Health-care reform is vital. That's why America's bishops have supported it so vigorously for decades. They still do. But fast-tracking a flawed, complex effort this fall, in the face of so many growing and serious concerns, is bad policy. It's not only imprudent; it's also dangerous. As Sioux City's Bishop R. Walker Nickless wrote last week, "no health-care reform is better than the wrong sort of health-care reform."
If Congress and the White House want to genuinely serve the health-care needs of the American public, they need to slow down, listen to people's concerns more honestly—and learn what the "common good" really means.
This column originally appeared in the August 26, 2009, edition of the Denver Catholic Register, and is reprinted here by kind permission of the Archdiocese of Denver.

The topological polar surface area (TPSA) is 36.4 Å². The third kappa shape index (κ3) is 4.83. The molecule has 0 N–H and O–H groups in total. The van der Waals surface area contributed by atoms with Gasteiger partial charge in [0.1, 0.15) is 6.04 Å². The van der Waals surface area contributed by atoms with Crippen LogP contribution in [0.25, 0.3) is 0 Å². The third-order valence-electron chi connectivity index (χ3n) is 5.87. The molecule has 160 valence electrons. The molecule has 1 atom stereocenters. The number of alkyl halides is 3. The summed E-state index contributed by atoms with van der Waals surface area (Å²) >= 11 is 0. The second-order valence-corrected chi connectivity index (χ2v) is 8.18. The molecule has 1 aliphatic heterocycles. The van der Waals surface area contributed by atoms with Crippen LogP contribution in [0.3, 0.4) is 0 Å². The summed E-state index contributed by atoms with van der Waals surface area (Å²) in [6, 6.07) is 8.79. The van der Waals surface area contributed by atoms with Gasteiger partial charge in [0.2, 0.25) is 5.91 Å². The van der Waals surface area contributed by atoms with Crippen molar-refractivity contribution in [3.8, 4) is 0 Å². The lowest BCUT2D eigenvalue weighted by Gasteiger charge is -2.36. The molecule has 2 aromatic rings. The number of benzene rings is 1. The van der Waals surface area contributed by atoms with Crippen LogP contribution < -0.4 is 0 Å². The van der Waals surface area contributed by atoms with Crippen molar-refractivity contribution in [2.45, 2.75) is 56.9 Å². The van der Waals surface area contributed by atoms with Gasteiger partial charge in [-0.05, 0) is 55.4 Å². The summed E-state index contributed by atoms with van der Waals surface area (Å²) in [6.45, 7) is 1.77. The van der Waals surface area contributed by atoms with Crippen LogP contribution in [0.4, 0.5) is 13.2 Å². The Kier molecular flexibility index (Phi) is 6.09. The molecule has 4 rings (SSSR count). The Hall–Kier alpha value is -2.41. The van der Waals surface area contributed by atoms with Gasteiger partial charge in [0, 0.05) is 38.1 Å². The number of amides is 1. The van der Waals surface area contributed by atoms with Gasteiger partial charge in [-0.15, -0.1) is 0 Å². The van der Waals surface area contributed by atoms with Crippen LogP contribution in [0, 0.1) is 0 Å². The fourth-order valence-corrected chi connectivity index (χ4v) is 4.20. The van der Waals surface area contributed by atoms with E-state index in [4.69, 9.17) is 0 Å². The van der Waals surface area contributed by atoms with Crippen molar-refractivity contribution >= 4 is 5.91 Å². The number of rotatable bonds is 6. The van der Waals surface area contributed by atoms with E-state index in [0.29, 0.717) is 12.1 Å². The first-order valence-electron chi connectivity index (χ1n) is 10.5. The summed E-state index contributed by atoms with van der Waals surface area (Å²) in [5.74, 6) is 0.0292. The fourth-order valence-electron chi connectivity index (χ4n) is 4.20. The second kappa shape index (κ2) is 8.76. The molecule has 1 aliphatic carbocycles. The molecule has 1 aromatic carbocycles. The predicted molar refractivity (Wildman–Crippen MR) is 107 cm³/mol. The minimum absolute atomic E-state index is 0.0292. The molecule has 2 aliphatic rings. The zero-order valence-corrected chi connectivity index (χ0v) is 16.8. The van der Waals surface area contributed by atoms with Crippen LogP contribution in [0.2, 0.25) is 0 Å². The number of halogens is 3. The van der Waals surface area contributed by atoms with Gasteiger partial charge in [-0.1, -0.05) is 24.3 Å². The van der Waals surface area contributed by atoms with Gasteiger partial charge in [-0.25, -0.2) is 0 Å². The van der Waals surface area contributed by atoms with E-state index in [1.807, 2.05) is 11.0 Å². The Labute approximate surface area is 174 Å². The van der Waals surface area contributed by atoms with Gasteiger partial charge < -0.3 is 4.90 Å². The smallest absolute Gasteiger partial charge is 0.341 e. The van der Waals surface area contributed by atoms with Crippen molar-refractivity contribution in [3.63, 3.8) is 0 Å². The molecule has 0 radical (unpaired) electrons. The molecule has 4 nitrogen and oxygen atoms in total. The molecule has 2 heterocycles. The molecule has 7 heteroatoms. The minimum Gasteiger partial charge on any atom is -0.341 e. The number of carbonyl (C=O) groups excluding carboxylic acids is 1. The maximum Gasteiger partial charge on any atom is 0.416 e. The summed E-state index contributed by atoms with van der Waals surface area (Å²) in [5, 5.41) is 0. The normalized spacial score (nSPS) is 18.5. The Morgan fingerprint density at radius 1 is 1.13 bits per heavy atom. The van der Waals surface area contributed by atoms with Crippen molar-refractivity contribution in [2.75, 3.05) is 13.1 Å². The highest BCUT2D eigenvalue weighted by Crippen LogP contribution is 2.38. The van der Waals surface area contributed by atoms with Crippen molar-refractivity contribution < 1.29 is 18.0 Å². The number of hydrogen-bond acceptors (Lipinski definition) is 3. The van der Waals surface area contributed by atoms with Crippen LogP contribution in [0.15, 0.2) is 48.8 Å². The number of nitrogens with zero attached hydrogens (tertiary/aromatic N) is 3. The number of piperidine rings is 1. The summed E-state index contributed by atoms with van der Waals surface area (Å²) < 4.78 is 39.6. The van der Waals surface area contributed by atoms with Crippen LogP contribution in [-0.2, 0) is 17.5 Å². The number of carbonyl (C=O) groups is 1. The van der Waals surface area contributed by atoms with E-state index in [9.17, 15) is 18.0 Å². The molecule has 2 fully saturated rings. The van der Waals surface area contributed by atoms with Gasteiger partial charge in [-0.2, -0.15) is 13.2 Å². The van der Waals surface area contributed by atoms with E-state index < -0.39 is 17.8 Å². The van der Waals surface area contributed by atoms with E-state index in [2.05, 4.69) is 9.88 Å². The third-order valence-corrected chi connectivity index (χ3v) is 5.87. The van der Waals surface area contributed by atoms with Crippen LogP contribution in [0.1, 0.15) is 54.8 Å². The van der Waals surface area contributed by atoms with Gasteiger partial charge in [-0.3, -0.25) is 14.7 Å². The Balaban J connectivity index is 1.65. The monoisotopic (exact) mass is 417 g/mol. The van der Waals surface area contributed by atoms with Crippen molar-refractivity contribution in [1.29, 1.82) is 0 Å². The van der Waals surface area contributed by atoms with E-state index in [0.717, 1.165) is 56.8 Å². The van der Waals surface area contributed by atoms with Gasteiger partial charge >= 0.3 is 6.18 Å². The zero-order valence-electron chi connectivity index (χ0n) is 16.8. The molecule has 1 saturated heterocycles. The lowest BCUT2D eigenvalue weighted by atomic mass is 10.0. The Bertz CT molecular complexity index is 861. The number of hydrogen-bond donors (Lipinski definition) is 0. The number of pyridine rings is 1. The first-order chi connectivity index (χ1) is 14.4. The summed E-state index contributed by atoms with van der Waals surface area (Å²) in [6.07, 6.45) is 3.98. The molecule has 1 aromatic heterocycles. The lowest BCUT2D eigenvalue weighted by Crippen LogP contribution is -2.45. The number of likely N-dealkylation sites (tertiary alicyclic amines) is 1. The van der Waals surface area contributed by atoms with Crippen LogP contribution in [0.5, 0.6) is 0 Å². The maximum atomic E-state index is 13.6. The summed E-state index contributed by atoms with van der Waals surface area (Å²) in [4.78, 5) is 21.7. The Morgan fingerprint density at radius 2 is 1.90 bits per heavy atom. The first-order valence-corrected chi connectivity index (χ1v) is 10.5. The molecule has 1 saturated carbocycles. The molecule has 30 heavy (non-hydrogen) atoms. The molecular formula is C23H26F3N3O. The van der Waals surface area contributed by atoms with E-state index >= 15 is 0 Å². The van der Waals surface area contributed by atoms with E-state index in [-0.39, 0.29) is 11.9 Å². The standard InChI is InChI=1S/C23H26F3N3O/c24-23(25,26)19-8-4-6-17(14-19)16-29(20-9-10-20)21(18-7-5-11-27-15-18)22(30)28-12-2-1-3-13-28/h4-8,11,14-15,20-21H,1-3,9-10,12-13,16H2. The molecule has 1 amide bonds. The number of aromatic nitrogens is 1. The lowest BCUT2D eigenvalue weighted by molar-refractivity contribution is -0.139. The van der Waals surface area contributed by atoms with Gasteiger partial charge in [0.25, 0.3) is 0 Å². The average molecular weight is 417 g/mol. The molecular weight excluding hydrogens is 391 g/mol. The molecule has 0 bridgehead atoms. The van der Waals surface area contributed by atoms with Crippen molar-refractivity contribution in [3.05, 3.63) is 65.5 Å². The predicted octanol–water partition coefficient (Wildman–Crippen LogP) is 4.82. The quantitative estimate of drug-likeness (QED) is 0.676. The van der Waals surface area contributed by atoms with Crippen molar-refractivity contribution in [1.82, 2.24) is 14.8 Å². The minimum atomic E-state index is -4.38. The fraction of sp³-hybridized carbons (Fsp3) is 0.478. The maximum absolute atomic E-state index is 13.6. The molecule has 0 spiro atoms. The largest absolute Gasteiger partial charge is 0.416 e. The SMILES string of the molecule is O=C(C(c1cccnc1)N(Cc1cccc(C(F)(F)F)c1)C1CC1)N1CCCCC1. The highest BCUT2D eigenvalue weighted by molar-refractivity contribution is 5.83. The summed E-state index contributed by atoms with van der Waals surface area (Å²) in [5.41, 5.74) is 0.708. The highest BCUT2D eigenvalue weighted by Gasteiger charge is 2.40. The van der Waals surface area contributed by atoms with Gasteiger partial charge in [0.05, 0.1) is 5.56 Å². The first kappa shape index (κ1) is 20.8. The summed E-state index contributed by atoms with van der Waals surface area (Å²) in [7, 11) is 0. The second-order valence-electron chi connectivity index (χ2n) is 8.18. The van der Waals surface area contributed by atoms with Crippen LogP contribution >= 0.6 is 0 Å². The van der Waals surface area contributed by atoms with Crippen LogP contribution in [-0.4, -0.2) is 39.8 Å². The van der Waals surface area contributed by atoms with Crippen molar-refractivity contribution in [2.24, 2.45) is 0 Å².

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Most Reverend Charles J. Chaput, O.F.M. Cap., was appointed Archbishop of Denver by Pope John Paul II on February 18, 1997. As member of the Prairie Band Potawatomi Tribe, Archbishop Chaput is the second Native American to be ordained bishop in the United States, and the first Native American archbishop. He is the author of Render Unto Caesar: Serving the Nation by Living our Catholic Beliefs in Political Life.